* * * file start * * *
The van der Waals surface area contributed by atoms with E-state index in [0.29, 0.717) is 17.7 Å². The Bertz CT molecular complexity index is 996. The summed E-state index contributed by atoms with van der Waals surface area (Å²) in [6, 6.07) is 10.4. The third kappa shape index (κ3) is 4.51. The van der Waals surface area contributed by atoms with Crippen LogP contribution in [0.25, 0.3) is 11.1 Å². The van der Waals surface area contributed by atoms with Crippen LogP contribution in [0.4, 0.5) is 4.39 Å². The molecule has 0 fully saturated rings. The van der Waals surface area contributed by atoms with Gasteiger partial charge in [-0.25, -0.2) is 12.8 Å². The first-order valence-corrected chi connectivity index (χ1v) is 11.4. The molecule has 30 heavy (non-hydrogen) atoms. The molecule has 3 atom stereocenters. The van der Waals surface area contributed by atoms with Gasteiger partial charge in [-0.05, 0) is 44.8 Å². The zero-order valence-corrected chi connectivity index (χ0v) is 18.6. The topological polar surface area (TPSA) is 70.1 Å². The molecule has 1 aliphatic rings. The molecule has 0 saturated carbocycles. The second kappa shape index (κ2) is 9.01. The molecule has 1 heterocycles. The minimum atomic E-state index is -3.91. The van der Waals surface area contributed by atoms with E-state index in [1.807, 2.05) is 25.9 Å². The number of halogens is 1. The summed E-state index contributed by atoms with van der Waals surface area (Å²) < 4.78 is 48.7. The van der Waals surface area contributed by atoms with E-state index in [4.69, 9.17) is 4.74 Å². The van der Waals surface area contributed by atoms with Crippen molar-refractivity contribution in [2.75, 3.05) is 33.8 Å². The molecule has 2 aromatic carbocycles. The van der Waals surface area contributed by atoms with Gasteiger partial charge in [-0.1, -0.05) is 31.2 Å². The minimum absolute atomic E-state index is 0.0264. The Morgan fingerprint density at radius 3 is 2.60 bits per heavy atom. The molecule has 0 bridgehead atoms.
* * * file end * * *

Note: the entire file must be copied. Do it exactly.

The van der Waals surface area contributed by atoms with E-state index in [0.29, 0.717) is 17.7 Å². The Bertz CT molecular complexity index is 996. The summed E-state index contributed by atoms with van der Waals surface area (Å²) in [6, 6.07) is 10.4. The third kappa shape index (κ3) is 4.51. The van der Waals surface area contributed by atoms with Crippen LogP contribution in [0.25, 0.3) is 11.1 Å². The van der Waals surface area contributed by atoms with Crippen LogP contribution in [0.4, 0.5) is 4.39 Å². The molecule has 0 fully saturated rings. The van der Waals surface area contributed by atoms with Gasteiger partial charge in [-0.25, -0.2) is 12.8 Å². The first-order valence-corrected chi connectivity index (χ1v) is 11.4. The molecule has 30 heavy (non-hydrogen) atoms. The molecule has 3 atom stereocenters. The van der Waals surface area contributed by atoms with Gasteiger partial charge in [-0.05, 0) is 44.8 Å². The zero-order valence-corrected chi connectivity index (χ0v) is 18.6. The topological polar surface area (TPSA) is 70.1 Å². The molecule has 1 aliphatic rings. The molecule has 0 saturated carbocycles. The second kappa shape index (κ2) is 9.01. The molecule has 1 heterocycles. The minimum atomic E-state index is -3.91. The van der Waals surface area contributed by atoms with E-state index in [1.807, 2.05) is 25.9 Å². The number of halogens is 1. The summed E-state index contributed by atoms with van der Waals surface area (Å²) < 4.78 is 48.7. The van der Waals surface area contributed by atoms with E-state index in [4.69, 9.17) is 4.74 Å². The van der Waals surface area contributed by atoms with Crippen molar-refractivity contribution in [2.75, 3.05) is 33.8 Å². The molecule has 2 aromatic carbocycles. The van der Waals surface area contributed by atoms with Gasteiger partial charge in [-0.1, -0.05) is 31.2 Å². The minimum absolute atomic E-state index is 0.0264. The Morgan fingerprint density at radius 3 is 2.60 bits per heavy atom. The molecule has 0 bridgehead atoms.